Getting together with your fellow leaseholders to acquire the freehold interest in your building

Instinctively an attractive proposition which panders to the estate agent’s mantra of “share of freehold”. Indeed the incentives for making a statutory claim to acquire your freehold pursuant to the Leasehold, Reform, Housing and Urban Development Act 1993 are many. These include:

  • Gaining control over the management and maintenance of the building and the level of service charges.
  • Granting 999 year leases of your flats at a peppercorn rent, and so removing existing (and sometimes onerous) ground rents, noting of course that the landlord is entitled to be compensated for loss of ground rent in the price you pay for the freehold.
  • Removing onerous provisions in your leases and otherwise improving the terms, thereby enhancing the marketability and mortgageability of your leases.

Onerous provisions typically include an absolute prohibition against alterations so that a landlord is entitled to charge a premium for giving consent to even the most modest alterations.  Landlords are often willing to spite themselves by imposing restrictive alterations covenants, prohibiting even the most routine refurbishment and in turn potentially damaging the value of their own superior interest.

Your lease might include a requirement that any underlease is granted for a term of no less than three years.  In the current rental market, a tenant who is willing to sign up for three years or more is likely to be difficult to find.  Underletting is a notoriously emotive issue and in some blocks leaseholders are concerned about a high turnover of “strangers” in the building and so prefer to limit underlettings to a minimum term of one year.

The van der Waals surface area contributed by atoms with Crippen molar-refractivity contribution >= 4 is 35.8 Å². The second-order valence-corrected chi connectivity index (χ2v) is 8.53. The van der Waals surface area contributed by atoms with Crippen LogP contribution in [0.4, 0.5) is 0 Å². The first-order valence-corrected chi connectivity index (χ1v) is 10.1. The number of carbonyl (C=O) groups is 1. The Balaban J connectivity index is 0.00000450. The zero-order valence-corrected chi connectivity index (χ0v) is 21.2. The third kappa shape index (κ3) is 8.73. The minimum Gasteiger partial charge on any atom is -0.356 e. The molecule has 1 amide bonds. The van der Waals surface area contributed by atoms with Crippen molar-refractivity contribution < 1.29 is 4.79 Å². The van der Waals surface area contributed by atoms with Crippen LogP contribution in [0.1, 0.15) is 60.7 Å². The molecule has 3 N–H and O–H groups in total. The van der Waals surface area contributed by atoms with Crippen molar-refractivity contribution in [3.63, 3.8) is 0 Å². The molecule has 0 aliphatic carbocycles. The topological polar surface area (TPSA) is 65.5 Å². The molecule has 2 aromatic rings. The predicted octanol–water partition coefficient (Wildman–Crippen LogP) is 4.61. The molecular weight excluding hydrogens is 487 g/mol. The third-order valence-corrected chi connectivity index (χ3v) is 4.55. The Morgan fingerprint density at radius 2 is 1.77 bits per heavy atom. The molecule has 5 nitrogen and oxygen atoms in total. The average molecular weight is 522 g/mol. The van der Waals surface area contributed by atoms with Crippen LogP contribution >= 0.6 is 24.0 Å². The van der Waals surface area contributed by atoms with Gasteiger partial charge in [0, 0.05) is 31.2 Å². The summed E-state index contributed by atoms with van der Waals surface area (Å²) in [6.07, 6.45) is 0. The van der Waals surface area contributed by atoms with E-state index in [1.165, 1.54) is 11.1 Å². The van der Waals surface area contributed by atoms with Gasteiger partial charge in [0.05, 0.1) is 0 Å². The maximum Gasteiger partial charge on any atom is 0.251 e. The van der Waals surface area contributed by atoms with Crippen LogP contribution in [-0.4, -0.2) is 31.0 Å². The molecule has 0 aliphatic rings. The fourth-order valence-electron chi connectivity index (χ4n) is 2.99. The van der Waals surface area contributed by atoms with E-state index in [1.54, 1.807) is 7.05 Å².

Airbnb underlettings cause particular concern and the grant of new leases means that appropriate restrictions can be agreed between the leaseholders and be properly regulated.  Airbnb arrangements have been held to constitute business use and so a breach of the usual covenant requiring a flat to be used as a single private dwelling (not to mention also needing mortgagee consent).

Noisy hardwood flooring is another emotive issue, especially in converted buildings. Your new leases could be drawn to require leaseholders to cover the floors in material that avoids the transmission of noise, which could either be carpeting or properly sound proofed hardwood or tiled flooring.

  • Boasting a share of freehold.
  • Removing the threat of the landlord developing the building, often with unwelcome disruption and an undesirable outcome.
  • Securing the potential to develop the building yourselves, whether upwards, downwards, outwards or even internally, often with significant profit.

In a happy marriage of leaseholders these incentives are compelling. But relationships can flounder and strong personalities within the group can lead to disagreements and poor communication. Many leaseholders underestimate the time that needs to be spent in managing the building, even if managing agents are engaged. Very often management falls to one or two. This can cause resentment and tension, ultimately leading to breakdown and possibly even a hostile bid by a breakaway group to wrest the freehold from the remainder by making a further statutory claim.